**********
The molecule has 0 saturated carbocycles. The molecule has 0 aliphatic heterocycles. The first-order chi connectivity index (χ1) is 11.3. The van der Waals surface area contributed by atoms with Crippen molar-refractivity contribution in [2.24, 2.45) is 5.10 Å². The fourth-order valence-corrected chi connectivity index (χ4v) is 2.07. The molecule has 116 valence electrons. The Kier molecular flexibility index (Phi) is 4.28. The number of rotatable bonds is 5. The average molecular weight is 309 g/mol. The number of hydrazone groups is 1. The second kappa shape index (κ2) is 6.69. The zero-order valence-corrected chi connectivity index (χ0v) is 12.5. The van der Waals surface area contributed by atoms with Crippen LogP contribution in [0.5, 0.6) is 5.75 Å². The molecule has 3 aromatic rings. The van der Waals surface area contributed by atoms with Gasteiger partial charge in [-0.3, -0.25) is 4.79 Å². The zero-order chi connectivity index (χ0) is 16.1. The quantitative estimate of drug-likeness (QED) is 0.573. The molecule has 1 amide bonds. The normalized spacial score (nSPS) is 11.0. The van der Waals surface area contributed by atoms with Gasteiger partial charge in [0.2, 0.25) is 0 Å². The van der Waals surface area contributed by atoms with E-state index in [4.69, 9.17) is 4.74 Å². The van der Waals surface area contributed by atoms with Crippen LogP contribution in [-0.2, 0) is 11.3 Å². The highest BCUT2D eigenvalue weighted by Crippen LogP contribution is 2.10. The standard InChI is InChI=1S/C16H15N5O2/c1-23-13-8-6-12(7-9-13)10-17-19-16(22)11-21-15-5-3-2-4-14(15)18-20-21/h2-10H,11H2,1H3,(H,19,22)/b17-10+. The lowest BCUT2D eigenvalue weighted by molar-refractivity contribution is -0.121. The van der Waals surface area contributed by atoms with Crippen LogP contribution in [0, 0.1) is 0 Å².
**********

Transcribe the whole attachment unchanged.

The molecule has 0 saturated carbocycles. The molecule has 0 aliphatic heterocycles. The first-order chi connectivity index (χ1) is 11.3. The van der Waals surface area contributed by atoms with Crippen molar-refractivity contribution in [2.24, 2.45) is 5.10 Å². The fourth-order valence-corrected chi connectivity index (χ4v) is 2.07. The molecule has 116 valence electrons. The Kier molecular flexibility index (Phi) is 4.28. The number of rotatable bonds is 5. The average molecular weight is 309 g/mol. The number of hydrazone groups is 1. The second kappa shape index (κ2) is 6.69. The zero-order valence-corrected chi connectivity index (χ0v) is 12.5. The van der Waals surface area contributed by atoms with Crippen LogP contribution in [0.5, 0.6) is 5.75 Å². The molecule has 3 aromatic rings. The van der Waals surface area contributed by atoms with Gasteiger partial charge in [-0.3, -0.25) is 4.79 Å². The zero-order chi connectivity index (χ0) is 16.1. The quantitative estimate of drug-likeness (QED) is 0.573. The molecule has 1 amide bonds. The normalized spacial score (nSPS) is 11.0. The van der Waals surface area contributed by atoms with Gasteiger partial charge in [0.2, 0.25) is 0 Å². The van der Waals surface area contributed by atoms with E-state index in [4.69, 9.17) is 4.74 Å². The van der Waals surface area contributed by atoms with Crippen LogP contribution in [-0.2, 0) is 11.3 Å². The highest BCUT2D eigenvalue weighted by Crippen LogP contribution is 2.10. The standard InChI is InChI=1S/C16H15N5O2/c1-23-13-8-6-12(7-9-13)10-17-19-16(22)11-21-15-5-3-2-4-14(15)18-20-21/h2-10H,11H2,1H3,(H,19,22)/b17-10+. The lowest BCUT2D eigenvalue weighted by molar-refractivity contribution is -0.121. The van der Waals surface area contributed by atoms with Crippen LogP contribution in [0, 0.1) is 0 Å².